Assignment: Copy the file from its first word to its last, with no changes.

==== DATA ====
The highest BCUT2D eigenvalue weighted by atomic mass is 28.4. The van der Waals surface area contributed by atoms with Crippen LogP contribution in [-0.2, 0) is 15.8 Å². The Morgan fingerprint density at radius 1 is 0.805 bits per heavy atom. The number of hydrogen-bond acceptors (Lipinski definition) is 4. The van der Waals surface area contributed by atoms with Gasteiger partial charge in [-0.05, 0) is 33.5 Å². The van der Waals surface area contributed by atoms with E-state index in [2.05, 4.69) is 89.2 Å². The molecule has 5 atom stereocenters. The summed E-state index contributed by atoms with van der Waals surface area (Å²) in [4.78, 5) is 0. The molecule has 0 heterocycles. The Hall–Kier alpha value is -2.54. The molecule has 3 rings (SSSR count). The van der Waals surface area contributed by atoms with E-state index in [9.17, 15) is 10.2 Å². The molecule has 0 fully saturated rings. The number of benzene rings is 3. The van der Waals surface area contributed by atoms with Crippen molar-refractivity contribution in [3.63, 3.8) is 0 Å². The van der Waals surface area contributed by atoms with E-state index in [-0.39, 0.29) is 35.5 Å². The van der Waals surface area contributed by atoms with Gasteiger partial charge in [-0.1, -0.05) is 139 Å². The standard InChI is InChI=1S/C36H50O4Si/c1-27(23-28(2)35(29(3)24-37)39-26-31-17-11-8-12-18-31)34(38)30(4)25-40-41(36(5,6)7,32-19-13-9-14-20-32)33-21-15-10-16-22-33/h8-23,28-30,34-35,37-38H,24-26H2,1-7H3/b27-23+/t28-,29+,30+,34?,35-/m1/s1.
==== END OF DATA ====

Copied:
The highest BCUT2D eigenvalue weighted by atomic mass is 28.4. The van der Waals surface area contributed by atoms with Crippen LogP contribution in [-0.2, 0) is 15.8 Å². The Morgan fingerprint density at radius 1 is 0.805 bits per heavy atom. The number of hydrogen-bond acceptors (Lipinski definition) is 4. The van der Waals surface area contributed by atoms with Gasteiger partial charge in [-0.05, 0) is 33.5 Å². The van der Waals surface area contributed by atoms with E-state index in [2.05, 4.69) is 89.2 Å². The molecule has 5 atom stereocenters. The summed E-state index contributed by atoms with van der Waals surface area (Å²) in [4.78, 5) is 0. The molecule has 0 heterocycles. The Hall–Kier alpha value is -2.54. The molecule has 3 rings (SSSR count). The van der Waals surface area contributed by atoms with E-state index in [9.17, 15) is 10.2 Å². The molecule has 0 fully saturated rings. The number of benzene rings is 3. The van der Waals surface area contributed by atoms with Crippen molar-refractivity contribution in [3.63, 3.8) is 0 Å². The van der Waals surface area contributed by atoms with E-state index in [-0.39, 0.29) is 35.5 Å². The van der Waals surface area contributed by atoms with Gasteiger partial charge in [-0.1, -0.05) is 139 Å². The standard InChI is InChI=1S/C36H50O4Si/c1-27(23-28(2)35(29(3)24-37)39-26-31-17-11-8-12-18-31)34(38)30(4)25-40-41(36(5,6)7,32-19-13-9-14-20-32)33-21-15-10-16-22-33/h8-23,28-30,34-35,37-38H,24-26H2,1-7H3/b27-23+/t28-,29+,30+,34?,35-/m1/s1.